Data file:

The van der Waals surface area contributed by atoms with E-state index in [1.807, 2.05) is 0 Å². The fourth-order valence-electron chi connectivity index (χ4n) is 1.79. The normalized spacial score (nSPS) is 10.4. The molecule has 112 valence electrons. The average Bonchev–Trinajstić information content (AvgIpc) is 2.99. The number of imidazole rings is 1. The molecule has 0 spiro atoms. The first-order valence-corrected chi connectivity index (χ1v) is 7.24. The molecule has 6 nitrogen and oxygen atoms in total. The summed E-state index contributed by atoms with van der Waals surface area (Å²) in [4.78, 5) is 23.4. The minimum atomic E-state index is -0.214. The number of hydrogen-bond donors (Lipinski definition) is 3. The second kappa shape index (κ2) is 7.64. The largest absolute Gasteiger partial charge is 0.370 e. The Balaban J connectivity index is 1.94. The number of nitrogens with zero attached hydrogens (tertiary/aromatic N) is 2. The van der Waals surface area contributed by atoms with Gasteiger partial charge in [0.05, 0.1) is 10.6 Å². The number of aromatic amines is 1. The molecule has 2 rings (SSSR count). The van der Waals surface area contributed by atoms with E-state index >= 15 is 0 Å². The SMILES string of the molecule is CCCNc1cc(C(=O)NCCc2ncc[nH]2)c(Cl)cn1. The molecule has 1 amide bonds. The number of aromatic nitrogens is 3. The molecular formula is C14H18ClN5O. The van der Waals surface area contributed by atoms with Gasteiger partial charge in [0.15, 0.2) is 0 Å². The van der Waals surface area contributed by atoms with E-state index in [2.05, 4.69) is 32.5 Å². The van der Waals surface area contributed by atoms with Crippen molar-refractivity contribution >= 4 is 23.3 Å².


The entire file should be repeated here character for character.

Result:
The van der Waals surface area contributed by atoms with E-state index in [1.807, 2.05) is 0 Å². The fourth-order valence-electron chi connectivity index (χ4n) is 1.79. The normalized spacial score (nSPS) is 10.4. The molecule has 112 valence electrons. The average Bonchev–Trinajstić information content (AvgIpc) is 2.99. The number of imidazole rings is 1. The molecule has 0 spiro atoms. The first-order valence-corrected chi connectivity index (χ1v) is 7.24. The molecule has 6 nitrogen and oxygen atoms in total. The summed E-state index contributed by atoms with van der Waals surface area (Å²) in [4.78, 5) is 23.4. The minimum atomic E-state index is -0.214. The number of hydrogen-bond donors (Lipinski definition) is 3. The second kappa shape index (κ2) is 7.64. The largest absolute Gasteiger partial charge is 0.370 e. The Balaban J connectivity index is 1.94. The number of nitrogens with zero attached hydrogens (tertiary/aromatic N) is 2. The van der Waals surface area contributed by atoms with Gasteiger partial charge in [0.05, 0.1) is 10.6 Å². The number of aromatic amines is 1. The molecule has 2 rings (SSSR count). The van der Waals surface area contributed by atoms with E-state index >= 15 is 0 Å². The SMILES string of the molecule is CCCNc1cc(C(=O)NCCc2ncc[nH]2)c(Cl)cn1. The molecule has 1 amide bonds. The number of aromatic nitrogens is 3. The molecular formula is C14H18ClN5O. The van der Waals surface area contributed by atoms with Gasteiger partial charge in [0.15, 0.2) is 0 Å². The van der Waals surface area contributed by atoms with E-state index in [2.05, 4.69) is 32.5 Å². The van der Waals surface area contributed by atoms with Crippen molar-refractivity contribution >= 4 is 23.3 Å².